In a 2014 Pew Research Center for the People and the Press study, it was found that 6 in 10 voting-age adults would not show up at the polls on Election Day. Mostly young, 70 percent of nonvoters were younger than 50 years old and classified as a racial or ethnic minority (African American or Hispanic), the research alluded to the potential for this segment to actually turn the election in favor of one candidate over another.

What the election research did not document, however, were the prevailing attitudes about disenfranchisement, particularly within the Black community, that keep the most marginalized from exercising their rights.

President Barack Obama voted in Chicago on Oct. 9. Have you voted? (AP Photo/Susan Walsh)

And while Pew’s focus on the young swings the focus of the lack of civic engagement onto generations of Americans – White and Black – whose public school educations slowly removed courses in civics, government, and citizenship from their offerings for more technical electives like economics, District voters who have lost interest in voting span all ages and socioeconomics, and offer a range of rationale.

“I don’t believe that either candidate in this election even understands the position of president, so I refuse to vote for either one,” Ward 8 resident Hakim Lord told the AFRO. “We act as if the vote is really important, but then we cast them for whoever is there. Neither has my interest at heart and so neither will have my vote.”

Lord’s sentiment rings familiar to many Blacks across the nation. While many have said that because of the historical battle to gain and maintain the right to vote they will go through the motions, many in the D.C. metropolitan area expressed feeling like second-class citizens, which made voting seem hypocritical.

“Whether it is a local or national election, the candidates are talking down to people, they are lecturing and posturing, but never actually asking what we need or how best they can help the county, city, or nation achieve those goals,” Riverdale, Md. resident Felicia Norton-Hines told the AFRO. “Voting also means holding officials accountable once in office, but our police, schools, housing, roads, water, and healthcare are all falling apart around us, and the people we voted in are at the wheel. I will not drink anymore of the Kool-Aid.”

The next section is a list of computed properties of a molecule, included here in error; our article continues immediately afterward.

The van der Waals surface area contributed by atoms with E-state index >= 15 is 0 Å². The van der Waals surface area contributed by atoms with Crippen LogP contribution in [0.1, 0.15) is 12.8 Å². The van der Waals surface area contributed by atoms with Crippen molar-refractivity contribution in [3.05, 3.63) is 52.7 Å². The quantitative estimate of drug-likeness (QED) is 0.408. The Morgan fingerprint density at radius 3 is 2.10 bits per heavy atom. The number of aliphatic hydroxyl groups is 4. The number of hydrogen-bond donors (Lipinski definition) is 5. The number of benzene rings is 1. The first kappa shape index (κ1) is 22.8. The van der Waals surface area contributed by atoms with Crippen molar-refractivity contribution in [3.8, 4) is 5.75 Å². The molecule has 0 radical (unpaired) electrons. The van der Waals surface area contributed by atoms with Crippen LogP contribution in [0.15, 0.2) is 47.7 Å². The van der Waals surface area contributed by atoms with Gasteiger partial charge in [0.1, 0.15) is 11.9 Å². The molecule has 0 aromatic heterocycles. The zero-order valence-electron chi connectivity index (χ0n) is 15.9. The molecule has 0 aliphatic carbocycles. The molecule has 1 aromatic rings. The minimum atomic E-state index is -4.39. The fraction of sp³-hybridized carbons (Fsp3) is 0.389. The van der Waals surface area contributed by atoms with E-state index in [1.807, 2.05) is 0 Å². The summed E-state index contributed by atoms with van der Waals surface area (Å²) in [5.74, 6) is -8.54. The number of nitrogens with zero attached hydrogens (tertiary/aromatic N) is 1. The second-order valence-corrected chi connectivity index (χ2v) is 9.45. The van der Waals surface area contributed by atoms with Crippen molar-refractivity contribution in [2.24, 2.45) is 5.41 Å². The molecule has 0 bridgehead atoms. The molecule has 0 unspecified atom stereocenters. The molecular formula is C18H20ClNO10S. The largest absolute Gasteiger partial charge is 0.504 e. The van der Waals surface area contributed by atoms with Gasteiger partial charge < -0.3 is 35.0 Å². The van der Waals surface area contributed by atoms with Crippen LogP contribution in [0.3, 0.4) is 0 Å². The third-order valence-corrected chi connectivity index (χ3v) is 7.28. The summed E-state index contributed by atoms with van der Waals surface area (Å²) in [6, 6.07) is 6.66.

According to the Election Project, a think tank charting voting access and participation, Americans as a whole have been largely choosing not to vote in both local and national elections, with less than 50 percent of African-American voters casting ballots before 2008. During the Obama elections 2008 and 2012, record numbers of all voting segments, including Hispanics came out, with African-American participation reaching nearly 80 percent in both instances. By the 2014 elections, that percentage had spiraled to less than 30 percent.

Norton-Hines said that despite living comfortably on a six-figure salary and holding advanced degrees in economics, the despair of the electorate will eventually lead more voters to join the ranks of those less educated, living in poverty, and classified as disenfranchised. “The shift began years ago, but has become apparent with a presidential election where an ex-President’s wife, and a blow-hard businessman with no political career to speak of are the choices for the highest position in the land,” Norton-Hines said. “Since not voting will count against the other candidate, we are forced to choose between poisons.”

Others, like Trinity College senior Bernita McGrath, told the AFRO that despite vicious ribbing from friends and family about not voting, she is resolute that casting a ballot for Hillary Clinton or Donald Trump, is useless. “Voting has been exposed as the ultimate racket in my view because you have a sitting Congress who holds the federal government hostage for their own agendas and refuses to listen to the will of the very people who put them in office. That’s bullying dressed up as democracy,” the Michigan native said. “The stereotype of the non-voter is poor, uneducated, and usually non-white, but the truth is every segment sees sick Flint residents, astronomical student loan debt, and the loss of reasonably-priced housing choking the nation, while the people voted to manage these types of issues, fight among themselves.”

Given the shift in attitude, there are local organizations that are reaching out to Blacks to encourage them to vote. “Too often Blacks vote for candidates, but not collectively around issues. In this way, we continue to end up with leaders who look good on paper, but whose positions on things like early education, affordable housing, and mandatory minimum sentencing works contrary to our beliefs,” Duncan, who is a member of BlackGirlsVote, told the AFRO. “Good voting habits mean electing those with our best interest at heart, rather than people who simply look like us and when there is no one in the running who meets that criteria, we still vote, but begin grooming the leaders we need from within our own ranks.”

George H. Lambert Jr., president and CEO of the Greater Washington Urban League, told the AFRO that the organization’s Thursday Network, a group of young professionals ranging in age from 25-40, had moved steadily throughout the nation engaging with young people and explaining the importance of voting.

“They have certainly moved around the community to ensure that people are registered to vote, know where their local polling centers are located, and the date of the election. So they have been very engaged,” he said. “I will tell you that when we make a decision not to vote, we dishonor our ancestors. It’s so critical that we vote because of the price that was paid to have that opportunity.”